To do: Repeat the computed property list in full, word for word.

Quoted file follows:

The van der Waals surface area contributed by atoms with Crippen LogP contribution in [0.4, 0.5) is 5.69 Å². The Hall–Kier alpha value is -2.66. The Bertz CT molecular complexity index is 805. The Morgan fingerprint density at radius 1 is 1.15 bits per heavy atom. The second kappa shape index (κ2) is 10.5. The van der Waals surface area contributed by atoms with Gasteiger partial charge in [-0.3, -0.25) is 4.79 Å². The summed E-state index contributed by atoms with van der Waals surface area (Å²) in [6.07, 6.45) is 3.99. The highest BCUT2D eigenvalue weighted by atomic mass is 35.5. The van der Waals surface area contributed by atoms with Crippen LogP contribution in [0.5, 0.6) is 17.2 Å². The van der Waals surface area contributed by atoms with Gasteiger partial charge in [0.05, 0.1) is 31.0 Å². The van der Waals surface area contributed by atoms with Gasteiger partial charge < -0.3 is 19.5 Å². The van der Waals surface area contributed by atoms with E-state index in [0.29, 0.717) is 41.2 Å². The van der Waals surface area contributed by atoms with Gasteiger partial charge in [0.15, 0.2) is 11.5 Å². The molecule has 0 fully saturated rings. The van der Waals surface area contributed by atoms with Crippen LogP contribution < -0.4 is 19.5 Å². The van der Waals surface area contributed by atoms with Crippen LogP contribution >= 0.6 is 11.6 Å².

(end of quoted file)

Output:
The van der Waals surface area contributed by atoms with Crippen LogP contribution in [0.4, 0.5) is 5.69 Å². The Hall–Kier alpha value is -2.66. The Bertz CT molecular complexity index is 805. The Morgan fingerprint density at radius 1 is 1.15 bits per heavy atom. The second kappa shape index (κ2) is 10.5. The van der Waals surface area contributed by atoms with Gasteiger partial charge in [-0.3, -0.25) is 4.79 Å². The summed E-state index contributed by atoms with van der Waals surface area (Å²) in [6.07, 6.45) is 3.99. The highest BCUT2D eigenvalue weighted by atomic mass is 35.5. The van der Waals surface area contributed by atoms with Crippen LogP contribution in [0.5, 0.6) is 17.2 Å². The van der Waals surface area contributed by atoms with Gasteiger partial charge in [0.05, 0.1) is 31.0 Å². The van der Waals surface area contributed by atoms with Gasteiger partial charge < -0.3 is 19.5 Å². The van der Waals surface area contributed by atoms with E-state index in [0.29, 0.717) is 41.2 Å². The van der Waals surface area contributed by atoms with Gasteiger partial charge in [0.15, 0.2) is 11.5 Å². The molecule has 0 fully saturated rings. The van der Waals surface area contributed by atoms with Crippen LogP contribution < -0.4 is 19.5 Å². The van der Waals surface area contributed by atoms with Crippen LogP contribution >= 0.6 is 11.6 Å².